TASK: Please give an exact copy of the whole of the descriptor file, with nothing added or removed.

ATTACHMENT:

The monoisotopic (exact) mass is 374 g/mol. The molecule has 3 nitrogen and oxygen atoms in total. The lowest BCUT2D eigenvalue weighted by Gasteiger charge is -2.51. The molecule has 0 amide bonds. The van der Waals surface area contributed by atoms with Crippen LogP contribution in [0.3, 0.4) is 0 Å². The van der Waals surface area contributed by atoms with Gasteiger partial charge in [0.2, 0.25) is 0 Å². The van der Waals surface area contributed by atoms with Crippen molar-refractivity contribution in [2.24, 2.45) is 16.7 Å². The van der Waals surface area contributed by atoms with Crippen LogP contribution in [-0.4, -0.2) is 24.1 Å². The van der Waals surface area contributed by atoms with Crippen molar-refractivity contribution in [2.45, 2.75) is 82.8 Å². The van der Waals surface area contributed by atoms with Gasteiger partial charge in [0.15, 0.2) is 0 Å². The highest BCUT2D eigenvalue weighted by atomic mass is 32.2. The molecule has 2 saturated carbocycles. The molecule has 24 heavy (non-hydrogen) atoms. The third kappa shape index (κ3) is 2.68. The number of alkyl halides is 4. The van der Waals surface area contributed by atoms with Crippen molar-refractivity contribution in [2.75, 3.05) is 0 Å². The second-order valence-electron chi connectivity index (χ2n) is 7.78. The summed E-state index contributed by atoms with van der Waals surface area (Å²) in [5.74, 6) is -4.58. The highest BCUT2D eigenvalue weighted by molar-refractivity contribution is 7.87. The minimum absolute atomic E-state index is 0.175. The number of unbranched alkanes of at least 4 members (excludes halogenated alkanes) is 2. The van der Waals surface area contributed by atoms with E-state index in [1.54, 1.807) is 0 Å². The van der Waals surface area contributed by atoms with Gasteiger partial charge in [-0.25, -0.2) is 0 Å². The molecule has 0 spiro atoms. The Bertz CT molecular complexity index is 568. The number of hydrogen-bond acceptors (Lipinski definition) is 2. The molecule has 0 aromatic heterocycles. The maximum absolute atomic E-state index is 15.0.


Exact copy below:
The monoisotopic (exact) mass is 374 g/mol. The molecule has 3 nitrogen and oxygen atoms in total. The lowest BCUT2D eigenvalue weighted by Gasteiger charge is -2.51. The molecule has 0 amide bonds. The van der Waals surface area contributed by atoms with Crippen LogP contribution in [0.3, 0.4) is 0 Å². The van der Waals surface area contributed by atoms with Gasteiger partial charge in [0.2, 0.25) is 0 Å². The van der Waals surface area contributed by atoms with Crippen molar-refractivity contribution in [2.24, 2.45) is 16.7 Å². The van der Waals surface area contributed by atoms with Crippen LogP contribution in [-0.4, -0.2) is 24.1 Å². The van der Waals surface area contributed by atoms with Crippen molar-refractivity contribution in [2.45, 2.75) is 82.8 Å². The van der Waals surface area contributed by atoms with Gasteiger partial charge in [0.15, 0.2) is 0 Å². The highest BCUT2D eigenvalue weighted by atomic mass is 32.2. The molecule has 2 saturated carbocycles. The molecule has 24 heavy (non-hydrogen) atoms. The third kappa shape index (κ3) is 2.68. The number of alkyl halides is 4. The van der Waals surface area contributed by atoms with Crippen molar-refractivity contribution in [2.75, 3.05) is 0 Å². The second-order valence-electron chi connectivity index (χ2n) is 7.78. The summed E-state index contributed by atoms with van der Waals surface area (Å²) in [5.74, 6) is -4.58. The highest BCUT2D eigenvalue weighted by molar-refractivity contribution is 7.87. The minimum absolute atomic E-state index is 0.175. The number of unbranched alkanes of at least 4 members (excludes halogenated alkanes) is 2. The van der Waals surface area contributed by atoms with E-state index in [1.54, 1.807) is 0 Å². The van der Waals surface area contributed by atoms with Gasteiger partial charge in [-0.25, -0.2) is 0 Å². The molecule has 0 spiro atoms. The Bertz CT molecular complexity index is 568. The number of hydrogen-bond acceptors (Lipinski definition) is 2. The molecule has 0 aromatic heterocycles. The maximum absolute atomic E-state index is 15.0.